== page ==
It's been close to a year since a monstrous 9.0-magnitude earthquake nearly disappeared Japan off the map. While the country has recovered some over the past year, the haunting reminders of the earthquake's wrath are still evident along the eastern seaboard. Following Google Maps' before-and-after presentations of the northeast coast of Japan, or at least what remained of it, one recalls without effort the abject terror that surged through Japan and, further, the rest of the world in the wake of the disaster.
A friend of mine's husband happened to be in Japan last year when the earthquakes ravaged the country. I distinctly recall her panicked posts to Facebook pleading for any kind of update about her husband, any beacon that might relay to her a comfort in knowing that her husband was still alive. In fact, those posts were how I first heard about the earthquake.
The posts continued for a couple of days until she finally had confirmation that her husband was safe and uninjured; he'd been further north than the epicenter of the earthquake and managed to miss the worst of it. Still, it gives me a chill to even remember this voyeuristic experience of someone else's worst fears played out on Facebook's stage.
I have no doubts that she was not the only person making fear-clutched posts to Facebook in hopes of connecting with their loved ones or at least someone with information pertaining to their loved ones. As if realizing how people have come to depend on Facebook as one of the ways to get in touch with people in the wake of a disaster, Facebook has begun testing a Disaster Message Board (in Japan, not-so-coincidentally). The test was spotted by Rick Martin of Penn Olson, who managed to grab a couple of screen shots of what the Disaster Message Board looks like.
As you can see, notification of the Disaster Message Board seems to operate as a sticky post that stays at the top of your Facebook news feed. Within the panel of the Board, users can follow links to the actual page and post updates, news, comments, or whatever else they want as it pertains to the stated disaster.
Martin relates his first-hand experience with testing the Board:
Users have the ability to mark friends as ‘safe,’ and also to declare that you’re safe as well. You can also filter by city, school, workplace, or hometown, to find and mark other individuals who you know to be safe. You can also leave comments to let others know how that person is doing (which is particularly useful, even if that person is not so active on Facebook). You can also ask about a certain person you might be worried about, and their friends (who might not be your friends) can reply.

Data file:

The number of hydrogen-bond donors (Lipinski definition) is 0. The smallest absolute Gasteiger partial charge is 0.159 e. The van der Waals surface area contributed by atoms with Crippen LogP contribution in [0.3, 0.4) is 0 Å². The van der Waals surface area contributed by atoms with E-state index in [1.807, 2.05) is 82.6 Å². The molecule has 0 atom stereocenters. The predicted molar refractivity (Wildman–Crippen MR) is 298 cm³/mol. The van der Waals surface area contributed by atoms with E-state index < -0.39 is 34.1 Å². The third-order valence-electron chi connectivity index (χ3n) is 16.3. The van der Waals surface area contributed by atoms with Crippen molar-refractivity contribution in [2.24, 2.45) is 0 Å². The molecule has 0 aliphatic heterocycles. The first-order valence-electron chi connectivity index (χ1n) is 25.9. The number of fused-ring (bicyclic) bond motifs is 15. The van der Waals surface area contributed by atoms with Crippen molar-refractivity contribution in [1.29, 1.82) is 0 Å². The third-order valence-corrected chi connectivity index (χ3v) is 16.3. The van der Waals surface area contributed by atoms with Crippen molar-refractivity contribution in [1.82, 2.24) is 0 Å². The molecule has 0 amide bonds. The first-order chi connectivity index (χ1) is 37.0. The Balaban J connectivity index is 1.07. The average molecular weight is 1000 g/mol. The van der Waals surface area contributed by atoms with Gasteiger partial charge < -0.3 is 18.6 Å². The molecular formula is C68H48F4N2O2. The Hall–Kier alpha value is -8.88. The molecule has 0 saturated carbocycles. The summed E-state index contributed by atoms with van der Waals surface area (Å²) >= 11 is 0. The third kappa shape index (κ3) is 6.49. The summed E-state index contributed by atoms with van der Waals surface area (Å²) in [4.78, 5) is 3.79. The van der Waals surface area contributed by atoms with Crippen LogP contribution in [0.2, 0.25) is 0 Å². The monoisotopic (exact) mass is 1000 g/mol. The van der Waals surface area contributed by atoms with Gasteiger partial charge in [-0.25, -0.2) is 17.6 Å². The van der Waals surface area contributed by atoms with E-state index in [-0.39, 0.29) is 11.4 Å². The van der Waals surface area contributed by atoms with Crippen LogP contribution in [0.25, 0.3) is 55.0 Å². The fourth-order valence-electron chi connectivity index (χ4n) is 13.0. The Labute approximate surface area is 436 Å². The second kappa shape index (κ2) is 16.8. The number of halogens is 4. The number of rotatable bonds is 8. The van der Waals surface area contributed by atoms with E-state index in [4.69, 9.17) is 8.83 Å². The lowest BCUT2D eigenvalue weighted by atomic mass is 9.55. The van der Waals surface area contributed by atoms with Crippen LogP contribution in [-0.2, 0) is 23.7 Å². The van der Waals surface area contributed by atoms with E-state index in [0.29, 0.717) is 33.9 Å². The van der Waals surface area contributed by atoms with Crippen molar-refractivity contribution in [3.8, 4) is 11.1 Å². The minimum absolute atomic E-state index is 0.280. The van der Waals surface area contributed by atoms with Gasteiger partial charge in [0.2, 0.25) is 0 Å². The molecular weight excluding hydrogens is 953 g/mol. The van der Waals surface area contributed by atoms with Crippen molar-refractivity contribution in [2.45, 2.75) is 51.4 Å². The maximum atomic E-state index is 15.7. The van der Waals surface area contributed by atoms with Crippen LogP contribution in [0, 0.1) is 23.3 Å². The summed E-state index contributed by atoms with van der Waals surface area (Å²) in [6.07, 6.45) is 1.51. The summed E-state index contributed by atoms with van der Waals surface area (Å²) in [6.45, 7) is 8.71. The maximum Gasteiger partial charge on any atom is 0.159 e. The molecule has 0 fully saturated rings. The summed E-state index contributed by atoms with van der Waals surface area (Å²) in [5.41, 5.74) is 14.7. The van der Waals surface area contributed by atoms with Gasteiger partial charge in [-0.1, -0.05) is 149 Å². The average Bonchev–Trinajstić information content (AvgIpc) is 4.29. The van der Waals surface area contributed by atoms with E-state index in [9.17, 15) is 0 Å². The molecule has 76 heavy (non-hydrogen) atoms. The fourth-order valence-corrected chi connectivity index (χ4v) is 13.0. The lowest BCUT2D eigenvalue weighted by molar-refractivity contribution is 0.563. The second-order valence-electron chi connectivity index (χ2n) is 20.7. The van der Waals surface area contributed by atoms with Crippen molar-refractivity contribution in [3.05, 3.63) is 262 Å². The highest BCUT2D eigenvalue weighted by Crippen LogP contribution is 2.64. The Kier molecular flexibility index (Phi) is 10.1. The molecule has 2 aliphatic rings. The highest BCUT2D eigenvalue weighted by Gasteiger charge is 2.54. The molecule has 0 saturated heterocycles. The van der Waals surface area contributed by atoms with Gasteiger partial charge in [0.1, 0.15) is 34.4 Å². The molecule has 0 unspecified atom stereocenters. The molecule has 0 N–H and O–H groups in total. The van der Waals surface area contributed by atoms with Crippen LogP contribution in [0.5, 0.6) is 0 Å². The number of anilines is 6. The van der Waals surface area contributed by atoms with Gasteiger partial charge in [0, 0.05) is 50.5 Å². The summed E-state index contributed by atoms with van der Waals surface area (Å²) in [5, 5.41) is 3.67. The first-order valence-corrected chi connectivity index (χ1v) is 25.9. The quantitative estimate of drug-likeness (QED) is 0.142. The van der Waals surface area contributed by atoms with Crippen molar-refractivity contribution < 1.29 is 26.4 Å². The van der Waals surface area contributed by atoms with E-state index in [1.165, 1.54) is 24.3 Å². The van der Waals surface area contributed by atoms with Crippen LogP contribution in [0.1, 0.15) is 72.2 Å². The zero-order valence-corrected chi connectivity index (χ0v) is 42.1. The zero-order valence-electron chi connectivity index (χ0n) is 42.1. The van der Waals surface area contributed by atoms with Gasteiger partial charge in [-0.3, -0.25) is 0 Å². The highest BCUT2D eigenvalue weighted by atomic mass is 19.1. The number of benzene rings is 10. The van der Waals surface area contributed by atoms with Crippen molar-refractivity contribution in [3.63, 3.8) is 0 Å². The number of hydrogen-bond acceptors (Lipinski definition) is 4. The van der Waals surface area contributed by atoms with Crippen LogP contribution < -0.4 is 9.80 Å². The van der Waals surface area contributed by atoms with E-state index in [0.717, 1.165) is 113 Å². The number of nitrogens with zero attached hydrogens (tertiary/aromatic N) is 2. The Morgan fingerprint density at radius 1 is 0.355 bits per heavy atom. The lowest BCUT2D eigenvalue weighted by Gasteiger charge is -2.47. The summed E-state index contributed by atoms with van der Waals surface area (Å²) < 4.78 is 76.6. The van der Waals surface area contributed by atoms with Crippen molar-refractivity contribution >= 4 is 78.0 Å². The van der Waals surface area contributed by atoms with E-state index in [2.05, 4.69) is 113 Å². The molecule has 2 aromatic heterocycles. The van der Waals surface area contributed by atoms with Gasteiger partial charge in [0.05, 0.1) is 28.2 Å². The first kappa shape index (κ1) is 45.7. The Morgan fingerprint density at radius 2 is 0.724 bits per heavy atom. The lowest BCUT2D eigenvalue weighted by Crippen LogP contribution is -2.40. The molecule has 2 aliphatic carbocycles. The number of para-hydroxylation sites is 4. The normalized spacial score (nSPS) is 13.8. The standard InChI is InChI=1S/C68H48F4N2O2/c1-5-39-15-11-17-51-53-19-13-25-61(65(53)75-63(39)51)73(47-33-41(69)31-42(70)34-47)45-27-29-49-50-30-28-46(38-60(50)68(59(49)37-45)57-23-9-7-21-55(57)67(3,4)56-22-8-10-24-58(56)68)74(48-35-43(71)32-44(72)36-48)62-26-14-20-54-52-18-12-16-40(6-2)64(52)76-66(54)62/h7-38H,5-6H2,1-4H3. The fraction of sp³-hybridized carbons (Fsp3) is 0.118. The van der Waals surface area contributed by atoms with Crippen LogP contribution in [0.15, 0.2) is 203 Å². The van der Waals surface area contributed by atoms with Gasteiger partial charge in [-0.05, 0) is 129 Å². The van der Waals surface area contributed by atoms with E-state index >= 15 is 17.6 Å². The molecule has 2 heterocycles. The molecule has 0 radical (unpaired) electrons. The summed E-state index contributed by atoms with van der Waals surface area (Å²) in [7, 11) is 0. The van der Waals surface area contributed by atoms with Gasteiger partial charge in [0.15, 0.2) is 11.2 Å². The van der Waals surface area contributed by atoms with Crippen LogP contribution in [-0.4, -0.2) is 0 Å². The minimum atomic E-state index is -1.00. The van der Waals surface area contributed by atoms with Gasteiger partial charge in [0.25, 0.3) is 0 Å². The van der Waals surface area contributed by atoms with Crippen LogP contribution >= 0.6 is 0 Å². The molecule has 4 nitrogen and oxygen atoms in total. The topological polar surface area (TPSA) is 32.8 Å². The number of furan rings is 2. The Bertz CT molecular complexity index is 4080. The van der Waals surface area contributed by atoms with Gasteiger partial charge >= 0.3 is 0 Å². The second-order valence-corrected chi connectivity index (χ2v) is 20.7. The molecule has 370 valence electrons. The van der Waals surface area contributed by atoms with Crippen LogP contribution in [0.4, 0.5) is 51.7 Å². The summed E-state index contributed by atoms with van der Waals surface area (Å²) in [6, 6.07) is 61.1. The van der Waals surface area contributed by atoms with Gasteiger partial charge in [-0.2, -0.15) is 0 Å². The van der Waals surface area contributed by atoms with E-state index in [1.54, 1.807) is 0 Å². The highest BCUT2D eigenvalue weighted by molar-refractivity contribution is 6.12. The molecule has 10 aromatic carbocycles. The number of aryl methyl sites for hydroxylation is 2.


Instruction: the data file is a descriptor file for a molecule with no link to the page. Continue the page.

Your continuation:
Several sites, including Martin's piece on Penn Olson, have been linking to a Facebook Disaster Message Board but that link doesn't appear to be working any longer, leaving me to presume that Facebook has concluded with testing the service. However, a Facebook spokesperson shared a statement with WebProNews regarding the service:
We launched a feature called Disaster Message Board in Japan that enables friends to easily let each other know how they are doing during an emergency. With the Disaster Message Board, people can mark themselves safe with a simple click, search for their friends, and share what they know about a friend. The feature will become available only during an emergency and is only currently available in Japan at this time.
I can't help but think of my friend and how this tool might have been of use to her last year. Of course, the usefulness of the Disaster Message Board is contingent on whether the afflicted area still has communication access to Facebook, whether mobile or via internet, but that's not really the point here. A dedicated message board that uses Facebook to basically shoot out a flare to the world and let your friends and family know you're okay (or let them know you're not okay, for that matter) is a welcome device that I hope people will find useful.
Truthfully, it'd be preferable to think that we won't ever need to use Facebook's Disaster Message Board but that kind of fantasizing is a fool's errand.